top of page
Search

Does your acne product contain benzoyl peroxide? It may be a potential risk to this ingredient

Updated: Mar 9

Benzene carcinogene in acne products
Benzene carcinogene in acne products

You may have heard about how many acne treatments contain a cancer-causing substance. On March 6, 2024, news broke about how Valisure LLC, an independent testing laboratory, filed a petition with the US Food and Drug Administration (FDA) on March 5, requesting a recall of products affected by high levels of a known carcinogen, benzene.


So, what is this all about?

This is news for anyone using acne treatments, so here's what you need to know.


Fact #1: Many acne products (both over-the-counter and prescription) contain the acne-fighting ingredient, benzoyl peroxide, which can break down to form benzene.


Fact #2: Benzene is a well-known carcinogen, which is a substance capable of causing cancer. In fact, it's in the same "Group 1 carcinogens" class as asbestos, lead, and formaldehyde.


Fact #3: Valisure LLC, an independent testing laboratory, recently found that many acne products with benzoyl peroxide contain benzene levels that were 2 - 1000X higher than the FDA limit. Most of the reported results derive from testing conditions where the benzoyl peroxide products were heated to very high temperatures that are unrealistic for every day life. However, they also reported high levels of benzene from BPO products that were incubated at 37°C (98.6°F).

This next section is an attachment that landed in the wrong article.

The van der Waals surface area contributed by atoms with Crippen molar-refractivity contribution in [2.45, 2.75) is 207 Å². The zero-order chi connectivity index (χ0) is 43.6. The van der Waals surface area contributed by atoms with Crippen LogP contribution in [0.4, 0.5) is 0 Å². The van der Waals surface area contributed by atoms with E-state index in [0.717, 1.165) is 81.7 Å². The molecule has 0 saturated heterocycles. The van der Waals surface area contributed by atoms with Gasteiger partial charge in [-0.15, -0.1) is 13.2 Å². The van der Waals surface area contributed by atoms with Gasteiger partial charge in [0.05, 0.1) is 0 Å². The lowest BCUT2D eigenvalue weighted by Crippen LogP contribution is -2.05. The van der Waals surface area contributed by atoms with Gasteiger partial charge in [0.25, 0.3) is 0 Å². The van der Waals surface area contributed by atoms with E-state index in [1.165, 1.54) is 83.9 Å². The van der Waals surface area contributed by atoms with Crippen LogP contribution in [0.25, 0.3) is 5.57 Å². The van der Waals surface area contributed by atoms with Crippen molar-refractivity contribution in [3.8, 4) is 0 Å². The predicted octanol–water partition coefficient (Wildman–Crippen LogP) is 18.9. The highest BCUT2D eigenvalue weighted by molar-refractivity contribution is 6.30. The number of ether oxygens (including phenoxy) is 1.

You may recall that benzene was recently reported to have been found in certain sunscreens. However, that investigation discovered benzene as impurities from contaminated ingredients. This current investigation with acne products warrants more consideration because the benzene comes from an actual ingredient (benzoyl peroxide) within the acne product itself.


So, what does this all mean?

Based on these reports, some physicians are recommending pausing any product or treatment with benzoyl peroxide in it until more information is provided. More definitive data is definitely needed. But, given the potential carcinogenic risks, and the fact that there are so many other effective acne-fighting ingredients without similar reported risks, one could consider alternative options until more information is provided


What should I do if I have acne and/or are using a product with benzoyl peroxide?

Below is a cautious approach to consider. Firstly, consider seeing a Dermatologist soon, as you could benefit from modifying your treatment. Unfortunately, it's well known that, with less than 700 Dermatologists for Canada's 38 million population, the wait-times to see a traditional in-person Dermatologist at a physical clinic are usually at least 1 - 2 years, if there's even a Dermatologist available in your city. On DermCafé you can connect with a derm in less than one week. Current patients should book via their Portal

Secondly, remove all of your benzoyl peroxide-containing products from any environment that could experience high temperatures. Examples would include a car, or your bathroom.


This is a developing issue, and more information will be posted as soon as it is available.


137 views0 comments

Comments


bottom of page